This chapter examines the effect of the division of labor from a Bayesian viewpoint. While organizational reforms are crucial for cost reduction in the Japanese water supply industry, the effect of labor division in intra-organizational units on total costs has, to the best of our knowledge, not been examined empirically. Fortunately, a one-time survey of 79 Japanese water suppliers conducted in 2010 enables us to examine the effect. To examine this problem, a cost stochastic frontier model with endogenous regressors is considered in a cross-sectional setting, because the cost and the division of labor are regarded as simultaneously determined factors. From the empirical analysis, we obtain the following results: (1) total costs rise when the level of labor division becomes high; (2) ignoring the endogeneity leads to the underestimation of the impact of labor division on total costs; and (3) the estimation bias on inefficiency can be mitigated for relatively efficient organizations by including the labor division variable in the model, while the bias for relatively inefficient organizations needs to be controlled by considering its endogeneity. In summary, our results indicate that integration of internal sections is better than specialization in terms of costs for Japanese water supply organizations.

Details

Topics in Identification, Limited Dependent Variables, Partial Observability, Experimentation, and Flexible Modeling: Part B
Type: Book
ISBN: 978-1-83867-419-9

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Article
Publication date: 10 July 2020

Juanli Wang, Xiaoli Etienne and Yongxi Ma

The purpose of this paper is to evaluate the technical efficiency and production risk in China's rice production and examine the effect of factor market reform on these…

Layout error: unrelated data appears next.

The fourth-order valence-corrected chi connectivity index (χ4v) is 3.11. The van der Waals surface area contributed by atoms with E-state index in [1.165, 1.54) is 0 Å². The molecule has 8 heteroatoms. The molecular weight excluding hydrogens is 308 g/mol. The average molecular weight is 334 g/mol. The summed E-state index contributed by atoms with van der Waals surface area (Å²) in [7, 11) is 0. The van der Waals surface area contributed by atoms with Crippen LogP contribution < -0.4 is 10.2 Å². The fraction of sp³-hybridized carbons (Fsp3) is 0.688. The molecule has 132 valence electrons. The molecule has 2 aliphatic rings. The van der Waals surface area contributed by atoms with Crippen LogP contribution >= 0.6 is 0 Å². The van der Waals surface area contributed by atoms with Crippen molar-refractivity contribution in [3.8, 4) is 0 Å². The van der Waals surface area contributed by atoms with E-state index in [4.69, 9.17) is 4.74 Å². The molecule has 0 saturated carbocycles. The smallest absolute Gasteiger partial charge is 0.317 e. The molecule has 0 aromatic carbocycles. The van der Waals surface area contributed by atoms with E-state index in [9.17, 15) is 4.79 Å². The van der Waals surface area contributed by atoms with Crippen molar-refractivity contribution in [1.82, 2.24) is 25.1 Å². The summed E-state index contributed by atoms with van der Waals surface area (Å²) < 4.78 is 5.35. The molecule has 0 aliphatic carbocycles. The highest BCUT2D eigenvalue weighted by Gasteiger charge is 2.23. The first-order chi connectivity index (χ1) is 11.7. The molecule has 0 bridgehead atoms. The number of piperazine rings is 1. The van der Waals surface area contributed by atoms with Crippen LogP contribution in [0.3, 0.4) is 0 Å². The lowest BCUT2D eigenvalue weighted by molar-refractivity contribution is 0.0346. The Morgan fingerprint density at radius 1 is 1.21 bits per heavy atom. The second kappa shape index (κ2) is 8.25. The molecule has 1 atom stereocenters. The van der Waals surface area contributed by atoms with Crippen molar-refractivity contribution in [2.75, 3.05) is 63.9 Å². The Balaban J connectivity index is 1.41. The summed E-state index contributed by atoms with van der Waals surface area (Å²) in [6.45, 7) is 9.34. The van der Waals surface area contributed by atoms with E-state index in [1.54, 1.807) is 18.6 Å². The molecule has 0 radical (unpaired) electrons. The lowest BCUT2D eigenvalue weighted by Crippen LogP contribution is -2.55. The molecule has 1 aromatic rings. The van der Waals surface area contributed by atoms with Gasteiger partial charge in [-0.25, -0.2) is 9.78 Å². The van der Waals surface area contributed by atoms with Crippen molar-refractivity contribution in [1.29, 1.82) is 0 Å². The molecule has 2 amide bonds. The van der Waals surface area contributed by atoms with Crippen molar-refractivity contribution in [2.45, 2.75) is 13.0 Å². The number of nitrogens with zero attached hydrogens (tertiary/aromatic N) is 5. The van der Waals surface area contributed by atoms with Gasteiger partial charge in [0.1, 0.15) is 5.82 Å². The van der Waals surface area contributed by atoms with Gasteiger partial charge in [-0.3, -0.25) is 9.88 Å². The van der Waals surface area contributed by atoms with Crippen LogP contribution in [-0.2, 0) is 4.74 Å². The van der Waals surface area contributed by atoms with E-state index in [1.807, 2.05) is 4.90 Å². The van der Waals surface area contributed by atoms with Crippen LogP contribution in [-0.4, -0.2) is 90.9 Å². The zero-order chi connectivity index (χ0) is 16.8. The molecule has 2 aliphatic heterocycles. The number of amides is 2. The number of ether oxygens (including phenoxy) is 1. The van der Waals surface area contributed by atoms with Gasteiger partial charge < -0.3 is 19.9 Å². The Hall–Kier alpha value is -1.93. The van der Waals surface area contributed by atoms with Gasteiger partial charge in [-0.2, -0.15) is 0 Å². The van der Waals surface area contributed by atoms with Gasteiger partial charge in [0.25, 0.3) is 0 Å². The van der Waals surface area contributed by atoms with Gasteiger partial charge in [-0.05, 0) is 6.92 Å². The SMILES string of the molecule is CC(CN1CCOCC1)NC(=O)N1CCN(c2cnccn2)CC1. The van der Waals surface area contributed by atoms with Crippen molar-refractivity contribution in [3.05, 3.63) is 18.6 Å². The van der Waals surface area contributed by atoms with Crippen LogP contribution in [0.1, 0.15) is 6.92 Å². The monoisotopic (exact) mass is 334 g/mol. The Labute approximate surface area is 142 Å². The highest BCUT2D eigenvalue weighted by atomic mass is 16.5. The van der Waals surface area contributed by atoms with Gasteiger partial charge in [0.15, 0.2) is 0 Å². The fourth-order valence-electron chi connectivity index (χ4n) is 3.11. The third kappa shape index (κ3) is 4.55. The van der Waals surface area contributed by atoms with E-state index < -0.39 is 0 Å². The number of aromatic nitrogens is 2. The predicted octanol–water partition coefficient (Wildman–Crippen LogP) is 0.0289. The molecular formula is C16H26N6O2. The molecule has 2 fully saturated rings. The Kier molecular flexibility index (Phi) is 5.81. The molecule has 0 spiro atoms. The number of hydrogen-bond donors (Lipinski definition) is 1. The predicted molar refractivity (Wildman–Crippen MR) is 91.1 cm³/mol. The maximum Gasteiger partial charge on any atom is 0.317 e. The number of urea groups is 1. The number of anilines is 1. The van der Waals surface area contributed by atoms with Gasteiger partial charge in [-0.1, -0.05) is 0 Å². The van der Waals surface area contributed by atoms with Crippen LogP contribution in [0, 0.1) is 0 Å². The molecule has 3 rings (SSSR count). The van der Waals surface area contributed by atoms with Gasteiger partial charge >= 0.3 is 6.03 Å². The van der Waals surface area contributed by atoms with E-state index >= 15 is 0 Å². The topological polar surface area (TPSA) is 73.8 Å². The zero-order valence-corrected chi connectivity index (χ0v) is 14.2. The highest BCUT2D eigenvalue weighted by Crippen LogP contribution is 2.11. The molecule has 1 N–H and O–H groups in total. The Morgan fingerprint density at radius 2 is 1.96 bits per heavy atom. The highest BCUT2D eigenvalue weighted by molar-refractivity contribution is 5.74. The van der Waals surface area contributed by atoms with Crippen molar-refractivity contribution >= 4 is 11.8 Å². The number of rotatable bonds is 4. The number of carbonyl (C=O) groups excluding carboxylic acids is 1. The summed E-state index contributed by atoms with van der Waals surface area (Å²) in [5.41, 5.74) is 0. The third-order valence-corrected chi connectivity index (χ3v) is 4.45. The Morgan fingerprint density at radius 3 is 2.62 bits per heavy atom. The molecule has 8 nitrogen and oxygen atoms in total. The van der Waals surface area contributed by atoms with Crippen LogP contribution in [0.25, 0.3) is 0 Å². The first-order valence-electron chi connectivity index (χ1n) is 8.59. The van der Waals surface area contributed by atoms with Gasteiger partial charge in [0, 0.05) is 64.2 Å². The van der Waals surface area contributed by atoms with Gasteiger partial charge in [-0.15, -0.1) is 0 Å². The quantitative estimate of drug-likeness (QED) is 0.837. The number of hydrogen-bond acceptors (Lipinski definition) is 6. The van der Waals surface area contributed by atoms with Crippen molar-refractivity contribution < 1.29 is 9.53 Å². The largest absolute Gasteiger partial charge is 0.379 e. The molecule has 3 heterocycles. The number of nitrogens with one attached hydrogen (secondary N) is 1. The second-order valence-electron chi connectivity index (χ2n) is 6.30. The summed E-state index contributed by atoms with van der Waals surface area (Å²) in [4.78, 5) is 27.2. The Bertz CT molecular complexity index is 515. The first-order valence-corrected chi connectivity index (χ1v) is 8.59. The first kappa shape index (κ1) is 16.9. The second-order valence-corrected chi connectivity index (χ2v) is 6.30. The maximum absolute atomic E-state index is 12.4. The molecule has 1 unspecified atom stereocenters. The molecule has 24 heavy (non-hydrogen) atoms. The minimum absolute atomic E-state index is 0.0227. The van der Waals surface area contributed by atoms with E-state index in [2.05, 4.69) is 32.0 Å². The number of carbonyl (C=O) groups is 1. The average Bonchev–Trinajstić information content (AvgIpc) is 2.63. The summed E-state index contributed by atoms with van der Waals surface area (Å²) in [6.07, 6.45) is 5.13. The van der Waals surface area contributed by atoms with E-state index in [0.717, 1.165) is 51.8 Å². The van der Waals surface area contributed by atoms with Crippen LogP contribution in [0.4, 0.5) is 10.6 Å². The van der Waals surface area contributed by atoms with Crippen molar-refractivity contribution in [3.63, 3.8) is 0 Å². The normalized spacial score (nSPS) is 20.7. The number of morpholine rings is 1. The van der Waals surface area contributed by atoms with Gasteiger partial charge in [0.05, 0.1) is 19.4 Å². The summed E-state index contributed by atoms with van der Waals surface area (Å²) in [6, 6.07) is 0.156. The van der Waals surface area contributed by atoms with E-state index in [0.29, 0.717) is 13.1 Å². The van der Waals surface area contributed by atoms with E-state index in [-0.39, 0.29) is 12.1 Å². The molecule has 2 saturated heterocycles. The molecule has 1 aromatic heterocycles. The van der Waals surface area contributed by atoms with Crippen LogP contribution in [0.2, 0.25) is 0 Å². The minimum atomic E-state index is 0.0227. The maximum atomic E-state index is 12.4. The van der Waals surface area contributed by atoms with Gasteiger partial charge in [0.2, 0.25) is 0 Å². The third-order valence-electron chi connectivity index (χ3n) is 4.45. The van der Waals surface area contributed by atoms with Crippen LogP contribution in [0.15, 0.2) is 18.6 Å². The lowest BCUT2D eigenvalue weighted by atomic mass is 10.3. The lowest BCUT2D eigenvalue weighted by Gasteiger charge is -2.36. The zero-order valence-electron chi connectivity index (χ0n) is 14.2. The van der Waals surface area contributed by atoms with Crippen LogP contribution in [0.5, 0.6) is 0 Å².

Abstract

Purpose

The purpose of this paper is to evaluate the technical efficiency and production risk in China's rice production and examine the effect of factor market reform on these two agricultural performance metrics.

Design/methodology/approach

Using an unbalanced farm-level panel data with 2,193 observations on 329 rice farms from 2004 to 2016, the authors estimate a translog stochastic production frontier model that accounts for both technical inefficiency and production risk. A one-step procedure through the maximum likelihood method that combines the stochastic production frontier, technical inefficiency and production risk functions is used to circumvent the bias problem often found in the conventional two-step model.

Findings

Estimation results show that both land and labor market reforms significantly improved the level of technical efficiency over the years, although the effect of land market deregulation is of a much higher magnitude compared to the latter. The land market reform, however, has also increased the risk of production. The authors further find that a higher proportion of hired labor in total labor cost helps lower production risk, while also acting to decrease technical efficiency. Additionally, agricultural subsidies not only increased the output variability but also lowered technical efficiency

Originality/value

First, the authors evaluate the effect of market deregulation on technical efficiency and production risk under a stochastic frontier framework that simultaneously accounts for both production performance metrics, which is important from a statistical point of view. Further, the authors exploit both cross-sectional and time-series variations in a panel setting to more accurately estimate the technical inefficiency scores and production risk for individual farmers, and investigate how the exogenous land and labor market reforms influence these two production performance measures in China's rice farming. This is the first study in the literature to analyze these questions under a panel framework.

Details

China Agricultural Economic Review, vol. 12 no. 4
Type: Research Article
ISSN: 1756-137X

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Article
Publication date: 17 July 2017

Murugesan Ramasamy, Dominic Dhanapal and Poovendhan Murugesan

When spillovers are measured at a national level, the regional benefits may not be identified if they are too small. Very few studies that examined how FDI impacts the…

Abstract

Purpose

When spillovers are measured at a national level, the regional benefits may not be identified if they are too small. Very few studies that examined how FDI impacts the regional productivity of the host nations have shown mixed results. The evidence is still scarce and little is known about how the regional penetration of FDI affects the regional productivity performance. The trajectory of regional productivity growth in India has been a subject of scrutiny and intense debates and remains less systematically investigated. The purpose of this paper is to fill this lacuna by investigating the effect of FDI spillover on regional productivity in Indian states.